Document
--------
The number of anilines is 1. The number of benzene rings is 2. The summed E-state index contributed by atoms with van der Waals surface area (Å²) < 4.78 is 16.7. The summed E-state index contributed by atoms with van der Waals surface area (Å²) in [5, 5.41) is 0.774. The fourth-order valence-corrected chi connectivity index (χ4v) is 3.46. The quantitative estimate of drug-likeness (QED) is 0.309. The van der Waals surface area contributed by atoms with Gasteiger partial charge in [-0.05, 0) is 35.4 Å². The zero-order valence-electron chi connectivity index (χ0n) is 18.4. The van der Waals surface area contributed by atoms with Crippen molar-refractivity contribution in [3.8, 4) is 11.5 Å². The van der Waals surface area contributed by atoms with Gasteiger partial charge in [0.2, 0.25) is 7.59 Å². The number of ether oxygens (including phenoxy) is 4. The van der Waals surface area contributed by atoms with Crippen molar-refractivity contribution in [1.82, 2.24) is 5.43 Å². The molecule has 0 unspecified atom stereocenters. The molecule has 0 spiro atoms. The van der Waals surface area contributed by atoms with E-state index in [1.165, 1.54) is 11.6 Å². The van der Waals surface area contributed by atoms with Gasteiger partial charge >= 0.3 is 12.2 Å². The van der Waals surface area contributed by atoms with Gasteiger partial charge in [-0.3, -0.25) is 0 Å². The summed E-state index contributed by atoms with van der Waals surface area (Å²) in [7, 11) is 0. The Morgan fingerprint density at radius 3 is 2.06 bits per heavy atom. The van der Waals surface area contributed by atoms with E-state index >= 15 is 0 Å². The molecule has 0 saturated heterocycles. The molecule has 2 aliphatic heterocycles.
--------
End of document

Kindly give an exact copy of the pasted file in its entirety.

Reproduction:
The number of anilines is 1. The number of benzene rings is 2. The summed E-state index contributed by atoms with van der Waals surface area (Å²) < 4.78 is 16.7. The summed E-state index contributed by atoms with van der Waals surface area (Å²) in [5, 5.41) is 0.774. The fourth-order valence-corrected chi connectivity index (χ4v) is 3.46. The quantitative estimate of drug-likeness (QED) is 0.309. The van der Waals surface area contributed by atoms with Gasteiger partial charge in [-0.05, 0) is 35.4 Å². The zero-order valence-electron chi connectivity index (χ0n) is 18.4. The van der Waals surface area contributed by atoms with Crippen molar-refractivity contribution in [3.8, 4) is 11.5 Å². The van der Waals surface area contributed by atoms with Gasteiger partial charge in [0.2, 0.25) is 7.59 Å². The number of ether oxygens (including phenoxy) is 4. The van der Waals surface area contributed by atoms with Crippen molar-refractivity contribution in [1.82, 2.24) is 5.43 Å². The molecule has 0 unspecified atom stereocenters. The molecule has 0 spiro atoms. The van der Waals surface area contributed by atoms with E-state index in [1.165, 1.54) is 11.6 Å². The van der Waals surface area contributed by atoms with Gasteiger partial charge >= 0.3 is 12.2 Å². The van der Waals surface area contributed by atoms with Gasteiger partial charge in [-0.3, -0.25) is 0 Å². The summed E-state index contributed by atoms with van der Waals surface area (Å²) in [7, 11) is 0. The Morgan fingerprint density at radius 3 is 2.06 bits per heavy atom. The van der Waals surface area contributed by atoms with E-state index >= 15 is 0 Å². The molecule has 0 saturated heterocycles. The molecule has 2 aliphatic heterocycles.